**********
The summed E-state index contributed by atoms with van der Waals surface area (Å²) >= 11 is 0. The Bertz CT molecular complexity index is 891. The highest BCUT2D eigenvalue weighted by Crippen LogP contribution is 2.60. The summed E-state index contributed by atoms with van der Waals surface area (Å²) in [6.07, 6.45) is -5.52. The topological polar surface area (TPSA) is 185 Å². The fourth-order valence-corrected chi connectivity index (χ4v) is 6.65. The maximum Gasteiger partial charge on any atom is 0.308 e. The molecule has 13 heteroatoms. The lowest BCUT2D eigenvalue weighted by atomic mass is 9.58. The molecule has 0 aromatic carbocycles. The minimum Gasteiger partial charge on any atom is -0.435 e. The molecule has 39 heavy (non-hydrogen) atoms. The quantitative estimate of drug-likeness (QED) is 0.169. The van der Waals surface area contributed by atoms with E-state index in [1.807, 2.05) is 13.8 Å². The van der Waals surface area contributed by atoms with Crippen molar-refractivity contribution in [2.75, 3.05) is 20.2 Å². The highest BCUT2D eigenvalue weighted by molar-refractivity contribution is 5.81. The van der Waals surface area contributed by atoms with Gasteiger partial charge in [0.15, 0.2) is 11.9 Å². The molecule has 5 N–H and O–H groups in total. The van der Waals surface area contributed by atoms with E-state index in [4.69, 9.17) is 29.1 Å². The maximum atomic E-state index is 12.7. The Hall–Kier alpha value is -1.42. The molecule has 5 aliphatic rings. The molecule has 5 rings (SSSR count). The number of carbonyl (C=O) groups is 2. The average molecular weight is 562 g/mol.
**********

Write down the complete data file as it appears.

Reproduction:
The summed E-state index contributed by atoms with van der Waals surface area (Å²) >= 11 is 0. The Bertz CT molecular complexity index is 891. The highest BCUT2D eigenvalue weighted by Crippen LogP contribution is 2.60. The summed E-state index contributed by atoms with van der Waals surface area (Å²) in [6.07, 6.45) is -5.52. The topological polar surface area (TPSA) is 185 Å². The fourth-order valence-corrected chi connectivity index (χ4v) is 6.65. The maximum Gasteiger partial charge on any atom is 0.308 e. The molecule has 13 heteroatoms. The lowest BCUT2D eigenvalue weighted by atomic mass is 9.58. The molecule has 0 aromatic carbocycles. The minimum Gasteiger partial charge on any atom is -0.435 e. The molecule has 39 heavy (non-hydrogen) atoms. The quantitative estimate of drug-likeness (QED) is 0.169. The van der Waals surface area contributed by atoms with E-state index in [1.807, 2.05) is 13.8 Å². The van der Waals surface area contributed by atoms with Crippen molar-refractivity contribution in [2.75, 3.05) is 20.2 Å². The highest BCUT2D eigenvalue weighted by molar-refractivity contribution is 5.81. The van der Waals surface area contributed by atoms with Gasteiger partial charge in [0.15, 0.2) is 11.9 Å². The molecule has 5 N–H and O–H groups in total. The van der Waals surface area contributed by atoms with E-state index in [4.69, 9.17) is 29.1 Å². The maximum atomic E-state index is 12.7. The Hall–Kier alpha value is -1.42. The molecule has 5 aliphatic rings. The molecule has 5 rings (SSSR count). The number of carbonyl (C=O) groups is 2. The average molecular weight is 562 g/mol.